ties are finding the costs reasonable for installing
their own surveillance systems.
All the highways, all the roads. All
the paths and trails. It’s just a matter
of software and hardware and money.
Similar situations will play out everywhere, in a world where perceived
threats are far more important than
actual danger, politically and psychologically. Zero-tolerance rules for rude
or reckless behavior will ramp up the
pressure on society’s marginals—
including immature young people, the
mentally ill, and petty thieves. Private
individuals and neighborhood-watch
groups will keep local records of individuals and pass them along to landlords or housing authorities, as well
as to the police, possibly using them
to justify the tracking of individual
movements and behavior around the
There is no right of privacy in public
Courts may rule that private recordings in public places are in fact unprotected by constitutional safeguards,
particularly against self-incrimination.
All such records could become public
property. Individuals may find their
personal recordings subpoenaed for
cases in which they have minimal or no
involvement, as part of a sweep for information around a crime scene.
Ultimately, any unusual, reckless, or
outright bad behavior will be captured
by some surveillance system or other,
resulting in further scrutiny, court
orders, or law-enforcement investigations. The squeeze will be applied to
any potential miscreants, even if their
actions turn out to be relatively harmless.
Pictures of individuals alleged to
have been involved in suspicious activity will be posted on social-networking
sites. Wives will learn where their husbands go at night, and vice versa.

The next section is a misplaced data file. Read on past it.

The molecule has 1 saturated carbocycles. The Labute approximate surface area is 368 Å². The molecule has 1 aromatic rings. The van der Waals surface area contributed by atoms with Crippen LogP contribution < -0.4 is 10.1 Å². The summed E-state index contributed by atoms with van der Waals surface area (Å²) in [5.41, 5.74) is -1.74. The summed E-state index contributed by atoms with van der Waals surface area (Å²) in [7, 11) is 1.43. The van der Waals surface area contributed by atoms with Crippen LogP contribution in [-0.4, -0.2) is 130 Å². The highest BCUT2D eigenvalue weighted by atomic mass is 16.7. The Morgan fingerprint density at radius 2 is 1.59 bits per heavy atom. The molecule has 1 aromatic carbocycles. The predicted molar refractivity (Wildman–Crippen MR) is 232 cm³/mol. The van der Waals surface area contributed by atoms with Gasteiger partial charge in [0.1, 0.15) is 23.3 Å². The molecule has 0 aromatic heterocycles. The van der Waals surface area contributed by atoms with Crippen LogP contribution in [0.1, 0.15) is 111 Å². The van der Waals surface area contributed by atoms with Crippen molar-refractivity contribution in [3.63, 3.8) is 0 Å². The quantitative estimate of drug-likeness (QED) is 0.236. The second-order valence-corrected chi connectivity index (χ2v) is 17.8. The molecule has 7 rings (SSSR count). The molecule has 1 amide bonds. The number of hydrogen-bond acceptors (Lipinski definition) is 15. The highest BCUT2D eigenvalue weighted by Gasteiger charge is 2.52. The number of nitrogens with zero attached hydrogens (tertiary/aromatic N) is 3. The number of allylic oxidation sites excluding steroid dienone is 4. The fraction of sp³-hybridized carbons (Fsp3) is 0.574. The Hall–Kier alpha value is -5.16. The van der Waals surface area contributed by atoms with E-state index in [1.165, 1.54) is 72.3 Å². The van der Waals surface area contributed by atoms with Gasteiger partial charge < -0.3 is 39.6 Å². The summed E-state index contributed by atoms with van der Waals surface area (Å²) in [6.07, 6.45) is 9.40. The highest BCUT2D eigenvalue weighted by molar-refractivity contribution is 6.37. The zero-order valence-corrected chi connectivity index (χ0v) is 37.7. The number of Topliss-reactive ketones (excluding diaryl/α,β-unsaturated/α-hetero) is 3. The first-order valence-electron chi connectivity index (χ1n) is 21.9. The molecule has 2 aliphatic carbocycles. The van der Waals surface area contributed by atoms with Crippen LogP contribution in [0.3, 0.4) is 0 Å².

Morally minded individuals will
post streaming video taken outside
clinics, hospitals, liquor stores, adult
Videos that might show bad intentions—or might not—could force employers to fire those involved. This will
likely add to the self-perceived overwhelming burden on those members
of society who already feel they have
[cOntinUed FrOM P. 112]
as forgiveness and
conveniences of the
past, as lubrication
is stripped off,
friction and stress
nothing left to lose.
Anyone can own a gun. Everyone
can track everyone else. The weak links
could feel the pressure the most, and
might also break first.
That tailgater was having a very bad
day. Now, he’s going to have a very bad
couple of months. He could lose his
driver’s license and his job. What he
might do next will also be recorded in
Everyone of us has, at one time or another, done something foolish or just
plain thoughtless. Many of us have gotten away with petty crimes and grown
out of the bad behavior—without being caught. We mature. We learn. Our
lives are not minutely observed.
That will change. Escaping from
the consequences of minor offenses
functions as one kind of lubrication
in the gears of society. No society can
afford the cost of prosecuting every
minor crime. Few individuals can afford complete, day-in, day-out scrutiny
in an increasingly judgmental society.
Vengeance is everywhere. Nobody gets
away with anything. We’re terrified
of our neighbors, and we hate being
As forgiveness and forgetfulness
become conveniences of the past, as
lubrication is stripped off, friction and
stress will increase.
Welcome to the myriad eyes of Little
Greg Bear ( http://www.gregbear.com) is the author
of more than 30 books of science fiction and fantasy,
including Blood Music, The Forge of God, Dar win’s Radio,
and Quantico, and has been awarded two hugos and five